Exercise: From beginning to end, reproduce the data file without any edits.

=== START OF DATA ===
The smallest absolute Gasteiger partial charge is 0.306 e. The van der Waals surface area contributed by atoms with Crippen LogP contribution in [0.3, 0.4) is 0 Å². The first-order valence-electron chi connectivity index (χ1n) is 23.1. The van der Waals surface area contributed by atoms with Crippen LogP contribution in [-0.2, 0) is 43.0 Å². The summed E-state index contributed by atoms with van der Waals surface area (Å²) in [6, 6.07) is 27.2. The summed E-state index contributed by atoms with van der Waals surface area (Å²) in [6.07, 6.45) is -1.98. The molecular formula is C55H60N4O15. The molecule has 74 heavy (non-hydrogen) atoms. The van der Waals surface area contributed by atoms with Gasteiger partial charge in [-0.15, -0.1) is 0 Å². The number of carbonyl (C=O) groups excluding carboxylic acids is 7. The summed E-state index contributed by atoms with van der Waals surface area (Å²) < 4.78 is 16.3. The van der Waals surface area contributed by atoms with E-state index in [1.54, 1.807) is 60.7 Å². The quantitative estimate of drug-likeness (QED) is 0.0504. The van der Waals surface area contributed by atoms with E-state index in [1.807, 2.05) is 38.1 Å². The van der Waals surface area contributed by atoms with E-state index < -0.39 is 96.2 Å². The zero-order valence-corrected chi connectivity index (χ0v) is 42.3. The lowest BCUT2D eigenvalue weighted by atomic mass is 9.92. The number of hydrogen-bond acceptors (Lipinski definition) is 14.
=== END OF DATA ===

The smallest absolute Gasteiger partial charge is 0.306 e. The van der Waals surface area contributed by atoms with Crippen LogP contribution in [0.3, 0.4) is 0 Å². The first-order valence-electron chi connectivity index (χ1n) is 23.1. The van der Waals surface area contributed by atoms with Crippen LogP contribution in [-0.2, 0) is 43.0 Å². The summed E-state index contributed by atoms with van der Waals surface area (Å²) in [6, 6.07) is 27.2. The summed E-state index contributed by atoms with van der Waals surface area (Å²) in [6.07, 6.45) is -1.98. The molecular formula is C55H60N4O15. The molecule has 74 heavy (non-hydrogen) atoms. The van der Waals surface area contributed by atoms with Gasteiger partial charge in [-0.15, -0.1) is 0 Å². The number of carbonyl (C=O) groups excluding carboxylic acids is 7. The summed E-state index contributed by atoms with van der Waals surface area (Å²) < 4.78 is 16.3. The van der Waals surface area contributed by atoms with E-state index in [1.54, 1.807) is 60.7 Å². The quantitative estimate of drug-likeness (QED) is 0.0504. The van der Waals surface area contributed by atoms with E-state index in [1.807, 2.05) is 38.1 Å². The van der Waals surface area contributed by atoms with E-state index < -0.39 is 96.2 Å². The zero-order valence-corrected chi connectivity index (χ0v) is 42.3. The lowest BCUT2D eigenvalue weighted by atomic mass is 9.92. The number of hydrogen-bond acceptors (Lipinski definition) is 14.